How to Give Constructive Criticism

When I was in high school, my classmates hated me.

…just a little bit. I was trying to give them some ideas on how to improve their artwork…which should be a good thing, right? Turns out, my approach was absolutely horrendous.

For one thing, someone eventually told me that whenever I gave a compliment, I would start with the word “actually.” As in, “hey, this is actually pretty good.” I didn’t even realize I was saying it that way, but I was coming off as passive-aggressively insulting.

For another thing, I was telling my friends what they were doing wrong. The truth is, no one likes to hear that, and when you tell someone they’ve done it wrong, they shut down and act defensive – not very productive.

Here’s a better system:

  • Start and end with a compliment. Sandwich your critique between the two.
  • Be gentle. Instead of saying “my grandmother could do better, and she’s dead!” say “here’s a helpful suggestion that someone gave me, and maybe you can benefit from it too.”
  • Don’t transition from compliment to critique with the words “but,” “however,” “yet,” “even so,” or “still.” That negates everything good you just said. Just say what you’re trying to say: if the transition is smooth enough, they may even internalize the advice without realizing it was a critique at all.
  • If they really messed up, let them save face by saying “you know what? This is a lot better than where you started. Continue working hard, and I know you’ll keep getting better.”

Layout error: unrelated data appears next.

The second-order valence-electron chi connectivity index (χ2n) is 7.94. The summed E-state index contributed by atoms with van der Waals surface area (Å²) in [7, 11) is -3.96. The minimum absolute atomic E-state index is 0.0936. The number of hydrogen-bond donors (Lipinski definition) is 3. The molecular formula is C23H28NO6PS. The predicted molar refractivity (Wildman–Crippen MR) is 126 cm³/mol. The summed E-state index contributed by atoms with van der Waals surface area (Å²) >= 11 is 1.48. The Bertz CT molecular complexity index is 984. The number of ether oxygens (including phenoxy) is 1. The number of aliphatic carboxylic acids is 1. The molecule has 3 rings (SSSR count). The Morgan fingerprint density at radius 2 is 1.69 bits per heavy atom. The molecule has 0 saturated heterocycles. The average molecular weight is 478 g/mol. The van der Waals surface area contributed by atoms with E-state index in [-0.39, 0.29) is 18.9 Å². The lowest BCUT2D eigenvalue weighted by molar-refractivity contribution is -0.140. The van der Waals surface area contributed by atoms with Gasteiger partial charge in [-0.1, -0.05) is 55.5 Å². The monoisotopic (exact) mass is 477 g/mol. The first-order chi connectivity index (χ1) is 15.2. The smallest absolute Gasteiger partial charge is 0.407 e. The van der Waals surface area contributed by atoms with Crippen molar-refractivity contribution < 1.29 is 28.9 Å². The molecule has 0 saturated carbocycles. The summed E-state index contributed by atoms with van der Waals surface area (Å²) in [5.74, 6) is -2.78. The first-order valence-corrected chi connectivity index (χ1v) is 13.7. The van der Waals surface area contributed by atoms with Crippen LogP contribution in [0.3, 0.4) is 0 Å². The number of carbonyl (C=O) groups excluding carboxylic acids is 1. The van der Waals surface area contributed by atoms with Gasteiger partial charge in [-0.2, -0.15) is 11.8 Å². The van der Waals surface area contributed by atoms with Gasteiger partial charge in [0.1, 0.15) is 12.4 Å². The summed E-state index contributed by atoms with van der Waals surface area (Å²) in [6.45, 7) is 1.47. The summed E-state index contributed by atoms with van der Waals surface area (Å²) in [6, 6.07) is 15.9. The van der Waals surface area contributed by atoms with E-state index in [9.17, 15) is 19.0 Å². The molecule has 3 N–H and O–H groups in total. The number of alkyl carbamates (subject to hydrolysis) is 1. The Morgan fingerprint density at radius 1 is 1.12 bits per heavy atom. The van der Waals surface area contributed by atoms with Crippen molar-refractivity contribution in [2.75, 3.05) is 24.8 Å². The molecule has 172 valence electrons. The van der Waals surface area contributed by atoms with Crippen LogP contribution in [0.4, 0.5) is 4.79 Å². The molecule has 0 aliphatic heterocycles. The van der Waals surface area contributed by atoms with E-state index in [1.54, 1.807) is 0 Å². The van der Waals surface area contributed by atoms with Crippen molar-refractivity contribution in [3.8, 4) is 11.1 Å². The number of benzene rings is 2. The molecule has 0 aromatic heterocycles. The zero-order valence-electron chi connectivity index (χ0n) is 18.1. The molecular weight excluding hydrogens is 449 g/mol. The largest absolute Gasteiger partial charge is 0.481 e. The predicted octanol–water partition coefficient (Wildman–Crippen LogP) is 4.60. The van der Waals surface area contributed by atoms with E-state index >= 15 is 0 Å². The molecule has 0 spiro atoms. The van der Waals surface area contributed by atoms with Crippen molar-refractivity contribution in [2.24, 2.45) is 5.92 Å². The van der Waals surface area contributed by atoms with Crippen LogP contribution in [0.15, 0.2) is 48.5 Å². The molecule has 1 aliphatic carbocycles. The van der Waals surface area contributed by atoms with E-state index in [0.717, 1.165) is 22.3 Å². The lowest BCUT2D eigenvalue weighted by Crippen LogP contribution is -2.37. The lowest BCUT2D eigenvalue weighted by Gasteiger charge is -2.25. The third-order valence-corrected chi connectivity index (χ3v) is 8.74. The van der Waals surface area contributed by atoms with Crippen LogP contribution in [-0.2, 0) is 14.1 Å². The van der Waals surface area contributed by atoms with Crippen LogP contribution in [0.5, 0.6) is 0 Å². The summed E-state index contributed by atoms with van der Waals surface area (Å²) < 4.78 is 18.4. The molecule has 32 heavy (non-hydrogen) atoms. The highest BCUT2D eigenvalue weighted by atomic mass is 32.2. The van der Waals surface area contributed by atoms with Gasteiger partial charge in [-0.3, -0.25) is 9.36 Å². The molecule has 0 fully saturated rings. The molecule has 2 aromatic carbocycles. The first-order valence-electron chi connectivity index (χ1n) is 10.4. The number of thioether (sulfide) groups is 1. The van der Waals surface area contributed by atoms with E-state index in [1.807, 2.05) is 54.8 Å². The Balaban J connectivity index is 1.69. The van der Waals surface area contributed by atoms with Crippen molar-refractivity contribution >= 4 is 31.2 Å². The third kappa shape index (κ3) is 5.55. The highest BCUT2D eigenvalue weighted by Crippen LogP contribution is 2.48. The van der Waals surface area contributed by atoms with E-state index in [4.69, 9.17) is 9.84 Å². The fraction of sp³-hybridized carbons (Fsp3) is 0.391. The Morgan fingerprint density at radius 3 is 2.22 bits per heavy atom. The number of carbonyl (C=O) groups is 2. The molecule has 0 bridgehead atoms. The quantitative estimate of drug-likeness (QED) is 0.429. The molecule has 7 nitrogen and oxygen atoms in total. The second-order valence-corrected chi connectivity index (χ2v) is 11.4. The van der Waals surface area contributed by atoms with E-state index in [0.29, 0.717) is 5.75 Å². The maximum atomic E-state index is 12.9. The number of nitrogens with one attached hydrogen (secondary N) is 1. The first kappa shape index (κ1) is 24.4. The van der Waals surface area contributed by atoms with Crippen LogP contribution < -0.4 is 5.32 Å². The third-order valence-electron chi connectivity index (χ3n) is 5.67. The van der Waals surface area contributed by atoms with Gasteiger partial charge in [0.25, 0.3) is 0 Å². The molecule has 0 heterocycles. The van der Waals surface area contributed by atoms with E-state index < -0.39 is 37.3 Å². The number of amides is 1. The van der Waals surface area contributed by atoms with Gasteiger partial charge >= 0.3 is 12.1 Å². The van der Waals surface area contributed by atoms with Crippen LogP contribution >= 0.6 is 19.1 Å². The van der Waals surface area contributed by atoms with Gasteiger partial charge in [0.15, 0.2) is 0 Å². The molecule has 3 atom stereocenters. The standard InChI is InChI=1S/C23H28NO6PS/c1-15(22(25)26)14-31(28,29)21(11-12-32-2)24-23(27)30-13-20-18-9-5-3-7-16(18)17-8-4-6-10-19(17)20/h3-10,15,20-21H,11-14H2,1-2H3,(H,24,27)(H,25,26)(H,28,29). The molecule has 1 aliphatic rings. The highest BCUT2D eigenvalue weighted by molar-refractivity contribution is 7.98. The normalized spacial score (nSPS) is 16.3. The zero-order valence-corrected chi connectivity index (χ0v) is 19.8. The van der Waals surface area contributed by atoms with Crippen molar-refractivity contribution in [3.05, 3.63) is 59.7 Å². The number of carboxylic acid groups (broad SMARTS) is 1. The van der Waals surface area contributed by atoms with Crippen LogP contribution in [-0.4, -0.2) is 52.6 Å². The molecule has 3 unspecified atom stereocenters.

Imagine someone isn’t getting enough contrast where they need it, and their painting is looking washed out and unfocused as a result. A good critique might sound something like this:

“Excellent job on this grassy area – you’re getting a good feel for the texture! Don’t forget to make the shadows down below nice and dark; that will really make the focal area pop. Keep going, you’re doing great!”

The Burger of Criticism

To quote Charles Schwab, “I have yet to find the person, however great or exalted his station, who did not do better work and put forth greater effort under a spirit of approval than he would ever do under a spirit of criticism.”

Be sincere in your praise and don’t overdo it. If there’s truly nothing good to say about the work, say “I can tell you’ve worked hard on this.” It may be fun to criticize others, but it’s not very effective. 

What about you? Have you ever been criticized too harshly? Comment below and let me know the worst criticism you’ve ever gotten, and how you responded to it. Let’s all get better together!

3 Replies to “How to Give Constructive Criticism”

  1. I’ve done over 70 workshops Anthony, I always find something positive about their work, there are many great painters who teach but don’t have that gift. I have heard many negative comments from students about some of the workshops they have attended.
    Ken

    1. 70+ workshops, that’s incredible! I think teaching is a skill unto itself, one that has to be learned separately and with time. Too many people who are good at something think they’ll be good at teaching it automatically, and that’s just not the case. Thanks for the response!

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